## What is Hooke’s Law?

The spring is a marvel of human engineering and creativity. For one, it comes in so many varieties – the compression spring, the extension spring, the torsion spring, the coil spring, etc. – all of which serve different and specific functions. These functions in turn allow for the creation of many man-made objects, most of which emerged as part of the Scientific Revolution during the late 17th and 18th centuries.

As an elastic object used to store mechanical energy, the applications for them are extensive, making possible such things as an automotive suspension systems, pendulum clocks, hand sheers, wind-up toys, watches, rat traps, digital micromirror devices, and of course, the Slinky.

Like so many other devices invented over the centuries, a basic understanding of the mechanics is required before it can so widely used. In terms of springs, this means understanding the laws of elasticity, torsion and force that come into play – which together are known as Hooke’s Law.

Hooke’s Law is a principle of physics that states that theĀ  that the force needed to extend or compress a spring by some distance is proportional to that distance. The law is named after 17th century British physicist Robert Hooke, who sought to demonstrate the relationship between the forces applied to a spring and its elasticity.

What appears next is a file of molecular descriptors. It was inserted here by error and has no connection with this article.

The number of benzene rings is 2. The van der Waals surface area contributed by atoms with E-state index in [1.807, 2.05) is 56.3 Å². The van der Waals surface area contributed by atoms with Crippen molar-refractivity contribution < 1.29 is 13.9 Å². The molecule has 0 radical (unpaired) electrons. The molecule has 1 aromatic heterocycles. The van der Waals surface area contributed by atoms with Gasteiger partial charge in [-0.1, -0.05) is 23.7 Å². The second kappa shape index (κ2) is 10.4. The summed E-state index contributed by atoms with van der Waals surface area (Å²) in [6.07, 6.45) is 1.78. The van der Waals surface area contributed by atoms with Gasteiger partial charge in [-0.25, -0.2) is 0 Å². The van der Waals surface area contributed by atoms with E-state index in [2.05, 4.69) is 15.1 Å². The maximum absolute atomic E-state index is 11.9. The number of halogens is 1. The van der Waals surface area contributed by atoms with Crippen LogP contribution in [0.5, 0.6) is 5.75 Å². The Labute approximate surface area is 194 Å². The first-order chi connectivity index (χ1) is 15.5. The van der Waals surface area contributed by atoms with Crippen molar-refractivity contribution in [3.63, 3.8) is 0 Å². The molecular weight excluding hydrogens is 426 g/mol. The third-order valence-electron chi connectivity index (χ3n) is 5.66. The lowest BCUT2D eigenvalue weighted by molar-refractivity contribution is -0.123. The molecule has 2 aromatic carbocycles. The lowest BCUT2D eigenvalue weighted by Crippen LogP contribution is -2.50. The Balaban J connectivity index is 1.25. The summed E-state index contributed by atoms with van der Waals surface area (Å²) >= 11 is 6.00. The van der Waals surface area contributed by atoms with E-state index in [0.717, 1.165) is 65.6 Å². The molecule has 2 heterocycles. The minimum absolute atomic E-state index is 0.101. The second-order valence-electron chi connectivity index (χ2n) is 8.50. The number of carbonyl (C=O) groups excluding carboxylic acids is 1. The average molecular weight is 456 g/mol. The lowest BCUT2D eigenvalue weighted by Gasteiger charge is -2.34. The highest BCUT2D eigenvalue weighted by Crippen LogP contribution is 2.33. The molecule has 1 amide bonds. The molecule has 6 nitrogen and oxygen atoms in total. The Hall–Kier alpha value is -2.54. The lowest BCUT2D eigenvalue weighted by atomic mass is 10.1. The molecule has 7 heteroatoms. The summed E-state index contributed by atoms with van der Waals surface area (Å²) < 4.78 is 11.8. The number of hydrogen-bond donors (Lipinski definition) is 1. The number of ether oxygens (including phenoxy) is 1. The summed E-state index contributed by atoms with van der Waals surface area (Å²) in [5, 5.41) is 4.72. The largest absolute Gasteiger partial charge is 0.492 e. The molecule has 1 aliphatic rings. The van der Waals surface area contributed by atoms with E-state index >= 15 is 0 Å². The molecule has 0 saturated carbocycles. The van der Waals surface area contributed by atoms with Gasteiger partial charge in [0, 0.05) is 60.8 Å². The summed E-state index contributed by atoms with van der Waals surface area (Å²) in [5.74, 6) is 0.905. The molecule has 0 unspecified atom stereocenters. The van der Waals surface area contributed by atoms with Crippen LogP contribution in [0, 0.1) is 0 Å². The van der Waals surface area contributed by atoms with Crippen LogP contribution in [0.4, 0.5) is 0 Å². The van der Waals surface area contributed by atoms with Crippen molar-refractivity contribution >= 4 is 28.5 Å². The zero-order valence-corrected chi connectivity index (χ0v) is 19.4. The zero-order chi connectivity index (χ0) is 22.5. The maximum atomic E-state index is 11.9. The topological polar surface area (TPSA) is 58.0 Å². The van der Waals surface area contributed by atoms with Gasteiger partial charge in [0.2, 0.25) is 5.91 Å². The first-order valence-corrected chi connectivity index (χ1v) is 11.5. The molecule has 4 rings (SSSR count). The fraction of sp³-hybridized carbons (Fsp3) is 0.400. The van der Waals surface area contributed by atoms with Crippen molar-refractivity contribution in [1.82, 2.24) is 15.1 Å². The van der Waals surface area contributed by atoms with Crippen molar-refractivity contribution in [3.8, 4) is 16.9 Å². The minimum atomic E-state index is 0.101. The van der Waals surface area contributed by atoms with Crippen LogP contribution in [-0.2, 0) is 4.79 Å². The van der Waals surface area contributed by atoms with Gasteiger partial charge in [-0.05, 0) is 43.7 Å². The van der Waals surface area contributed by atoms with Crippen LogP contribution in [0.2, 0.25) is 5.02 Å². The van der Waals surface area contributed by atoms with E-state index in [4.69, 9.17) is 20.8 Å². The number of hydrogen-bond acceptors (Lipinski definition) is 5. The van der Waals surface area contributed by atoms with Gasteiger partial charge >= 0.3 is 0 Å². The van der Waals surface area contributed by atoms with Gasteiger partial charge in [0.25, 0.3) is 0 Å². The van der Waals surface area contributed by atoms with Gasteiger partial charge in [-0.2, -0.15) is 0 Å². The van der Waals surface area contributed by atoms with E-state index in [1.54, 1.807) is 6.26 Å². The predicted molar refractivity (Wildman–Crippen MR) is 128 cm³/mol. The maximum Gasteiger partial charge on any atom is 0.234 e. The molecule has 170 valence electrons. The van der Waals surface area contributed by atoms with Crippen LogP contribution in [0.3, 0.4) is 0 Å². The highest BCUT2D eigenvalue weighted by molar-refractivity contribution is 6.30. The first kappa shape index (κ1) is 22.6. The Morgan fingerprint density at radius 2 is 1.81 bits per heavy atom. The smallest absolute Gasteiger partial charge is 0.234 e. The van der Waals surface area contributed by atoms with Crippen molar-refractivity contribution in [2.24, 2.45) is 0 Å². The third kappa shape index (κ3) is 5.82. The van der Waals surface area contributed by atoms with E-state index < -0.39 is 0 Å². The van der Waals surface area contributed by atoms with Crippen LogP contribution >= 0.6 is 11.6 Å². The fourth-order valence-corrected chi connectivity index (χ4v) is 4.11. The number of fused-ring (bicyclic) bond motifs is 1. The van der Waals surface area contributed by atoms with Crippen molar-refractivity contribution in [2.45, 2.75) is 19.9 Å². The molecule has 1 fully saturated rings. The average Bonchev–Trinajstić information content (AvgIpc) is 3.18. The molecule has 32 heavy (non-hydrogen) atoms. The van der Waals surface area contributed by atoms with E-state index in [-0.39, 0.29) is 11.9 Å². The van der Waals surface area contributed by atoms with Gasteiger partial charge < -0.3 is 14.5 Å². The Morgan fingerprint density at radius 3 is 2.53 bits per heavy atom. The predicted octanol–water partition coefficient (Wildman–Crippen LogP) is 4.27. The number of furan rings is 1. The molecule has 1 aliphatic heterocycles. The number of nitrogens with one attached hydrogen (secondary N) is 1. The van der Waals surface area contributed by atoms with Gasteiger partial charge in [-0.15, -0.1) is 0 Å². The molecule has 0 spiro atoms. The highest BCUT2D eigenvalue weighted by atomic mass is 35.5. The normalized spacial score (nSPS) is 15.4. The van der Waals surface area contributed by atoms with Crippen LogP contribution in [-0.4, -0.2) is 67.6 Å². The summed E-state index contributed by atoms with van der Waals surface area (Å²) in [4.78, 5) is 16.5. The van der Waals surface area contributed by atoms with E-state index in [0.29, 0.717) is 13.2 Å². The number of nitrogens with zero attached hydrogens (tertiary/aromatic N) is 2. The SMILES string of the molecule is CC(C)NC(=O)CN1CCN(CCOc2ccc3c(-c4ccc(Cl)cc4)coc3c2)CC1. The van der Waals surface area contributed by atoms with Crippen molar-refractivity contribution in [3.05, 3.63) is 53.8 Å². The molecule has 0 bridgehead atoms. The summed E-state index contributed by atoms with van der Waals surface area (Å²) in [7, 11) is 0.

He first stated the law in 1660 as a Latin anagram, and then published the solution in 1678 as ut tensio, sic vis – which translated, means “as the extension, so the force” or “the extension is proportional to the force”).

This can be expressed mathematically as F= -kX, where F is the force applied to the spring (either in the form of strain or stress); X is the displacement of the spring, with a negative value demonstrating that the displacement of the spring once it is stretched; and k is the spring constant and details just how stiff it is.

Hooke’s law is the first classical example of an explanation of elasticity – which is the property of an object or material which causes it to be restored to its original shape after distortion. This ability to return to a normal shape after experiencing distortion can be referred to as a “restoring force”. Understood in terms of Hooke’s Law, this restoring force is generally proportional to the amount of “stretch” experienced.

In addition to governing the behavior of springs, Hooke’s Law also applies in many other situations where an elastic body is deformed. These can include anything from inflating a balloon and pulling on a rubber band to measuring the amount of wind force is needed to make a tall building bend and sway.